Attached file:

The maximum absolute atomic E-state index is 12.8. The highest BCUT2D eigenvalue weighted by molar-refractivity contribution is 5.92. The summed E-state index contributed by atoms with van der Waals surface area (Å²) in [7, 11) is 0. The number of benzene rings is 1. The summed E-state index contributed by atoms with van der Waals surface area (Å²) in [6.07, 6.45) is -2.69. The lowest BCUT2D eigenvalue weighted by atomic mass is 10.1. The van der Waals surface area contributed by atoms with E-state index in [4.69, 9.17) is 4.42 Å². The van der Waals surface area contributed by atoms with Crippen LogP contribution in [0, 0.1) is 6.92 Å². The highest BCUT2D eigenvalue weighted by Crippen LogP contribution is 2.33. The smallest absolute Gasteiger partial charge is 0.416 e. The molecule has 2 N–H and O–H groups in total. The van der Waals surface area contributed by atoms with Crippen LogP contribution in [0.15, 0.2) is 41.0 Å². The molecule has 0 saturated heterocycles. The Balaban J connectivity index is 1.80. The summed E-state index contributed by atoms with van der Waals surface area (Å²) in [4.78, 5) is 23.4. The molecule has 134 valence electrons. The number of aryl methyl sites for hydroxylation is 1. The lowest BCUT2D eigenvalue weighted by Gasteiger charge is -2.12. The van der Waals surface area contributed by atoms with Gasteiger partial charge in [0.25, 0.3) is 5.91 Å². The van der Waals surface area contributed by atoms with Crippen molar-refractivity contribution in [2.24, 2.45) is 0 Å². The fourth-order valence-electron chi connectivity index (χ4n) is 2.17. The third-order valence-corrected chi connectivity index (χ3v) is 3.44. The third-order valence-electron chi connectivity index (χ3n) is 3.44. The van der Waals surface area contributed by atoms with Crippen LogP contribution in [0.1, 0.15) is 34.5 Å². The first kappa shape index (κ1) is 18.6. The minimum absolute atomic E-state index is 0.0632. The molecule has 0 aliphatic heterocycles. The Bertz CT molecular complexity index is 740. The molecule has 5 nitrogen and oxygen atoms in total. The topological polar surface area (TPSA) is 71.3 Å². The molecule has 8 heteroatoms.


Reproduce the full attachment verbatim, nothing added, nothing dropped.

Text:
The maximum absolute atomic E-state index is 12.8. The highest BCUT2D eigenvalue weighted by molar-refractivity contribution is 5.92. The summed E-state index contributed by atoms with van der Waals surface area (Å²) in [7, 11) is 0. The number of benzene rings is 1. The summed E-state index contributed by atoms with van der Waals surface area (Å²) in [6.07, 6.45) is -2.69. The lowest BCUT2D eigenvalue weighted by atomic mass is 10.1. The van der Waals surface area contributed by atoms with E-state index in [4.69, 9.17) is 4.42 Å². The van der Waals surface area contributed by atoms with Crippen LogP contribution in [0, 0.1) is 6.92 Å². The highest BCUT2D eigenvalue weighted by Crippen LogP contribution is 2.33. The smallest absolute Gasteiger partial charge is 0.416 e. The molecule has 2 N–H and O–H groups in total. The van der Waals surface area contributed by atoms with Crippen LogP contribution in [0.15, 0.2) is 41.0 Å². The molecule has 0 saturated heterocycles. The Balaban J connectivity index is 1.80. The summed E-state index contributed by atoms with van der Waals surface area (Å²) in [4.78, 5) is 23.4. The molecule has 134 valence electrons. The number of aryl methyl sites for hydroxylation is 1. The lowest BCUT2D eigenvalue weighted by Gasteiger charge is -2.12. The van der Waals surface area contributed by atoms with Gasteiger partial charge in [0.25, 0.3) is 5.91 Å². The van der Waals surface area contributed by atoms with Crippen molar-refractivity contribution in [2.24, 2.45) is 0 Å². The fourth-order valence-electron chi connectivity index (χ4n) is 2.17. The third-order valence-corrected chi connectivity index (χ3v) is 3.44. The third-order valence-electron chi connectivity index (χ3n) is 3.44. The van der Waals surface area contributed by atoms with Crippen LogP contribution in [0.1, 0.15) is 34.5 Å². The first kappa shape index (κ1) is 18.6. The minimum absolute atomic E-state index is 0.0632. The molecule has 0 aliphatic heterocycles. The Bertz CT molecular complexity index is 740. The molecule has 5 nitrogen and oxygen atoms in total. The topological polar surface area (TPSA) is 71.3 Å². The molecule has 8 heteroatoms.